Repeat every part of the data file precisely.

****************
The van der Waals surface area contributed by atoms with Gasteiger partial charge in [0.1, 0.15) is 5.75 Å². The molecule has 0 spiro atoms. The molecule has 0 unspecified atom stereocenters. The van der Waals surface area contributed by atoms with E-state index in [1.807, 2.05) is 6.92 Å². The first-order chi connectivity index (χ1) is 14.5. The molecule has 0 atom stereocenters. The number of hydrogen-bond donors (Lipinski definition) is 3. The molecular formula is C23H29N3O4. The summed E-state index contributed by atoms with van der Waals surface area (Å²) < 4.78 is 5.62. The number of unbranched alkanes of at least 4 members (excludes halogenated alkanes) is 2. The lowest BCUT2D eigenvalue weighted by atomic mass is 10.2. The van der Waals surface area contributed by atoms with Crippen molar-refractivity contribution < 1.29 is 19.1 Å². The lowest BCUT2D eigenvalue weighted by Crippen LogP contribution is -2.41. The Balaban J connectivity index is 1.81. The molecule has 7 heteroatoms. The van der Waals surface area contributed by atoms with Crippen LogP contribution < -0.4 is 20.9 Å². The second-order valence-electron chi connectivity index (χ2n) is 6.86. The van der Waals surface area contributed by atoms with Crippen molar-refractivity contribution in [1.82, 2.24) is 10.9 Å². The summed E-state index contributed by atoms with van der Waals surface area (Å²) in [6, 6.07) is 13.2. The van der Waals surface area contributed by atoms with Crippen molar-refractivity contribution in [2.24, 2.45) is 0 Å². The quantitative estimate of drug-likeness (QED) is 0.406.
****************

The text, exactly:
The van der Waals surface area contributed by atoms with Gasteiger partial charge in [0.1, 0.15) is 5.75 Å². The molecule has 0 spiro atoms. The molecule has 0 unspecified atom stereocenters. The van der Waals surface area contributed by atoms with E-state index in [1.807, 2.05) is 6.92 Å². The first-order chi connectivity index (χ1) is 14.5. The molecule has 0 atom stereocenters. The number of hydrogen-bond donors (Lipinski definition) is 3. The molecular formula is C23H29N3O4. The summed E-state index contributed by atoms with van der Waals surface area (Å²) < 4.78 is 5.62. The number of unbranched alkanes of at least 4 members (excludes halogenated alkanes) is 2. The lowest BCUT2D eigenvalue weighted by atomic mass is 10.2. The van der Waals surface area contributed by atoms with Crippen molar-refractivity contribution < 1.29 is 19.1 Å². The lowest BCUT2D eigenvalue weighted by Crippen LogP contribution is -2.41. The Balaban J connectivity index is 1.81. The molecule has 7 heteroatoms. The van der Waals surface area contributed by atoms with Crippen LogP contribution < -0.4 is 20.9 Å². The second-order valence-electron chi connectivity index (χ2n) is 6.86. The van der Waals surface area contributed by atoms with Crippen molar-refractivity contribution in [1.82, 2.24) is 10.9 Å². The summed E-state index contributed by atoms with van der Waals surface area (Å²) in [6, 6.07) is 13.2. The van der Waals surface area contributed by atoms with Crippen molar-refractivity contribution in [2.24, 2.45) is 0 Å². The quantitative estimate of drug-likeness (QED) is 0.406.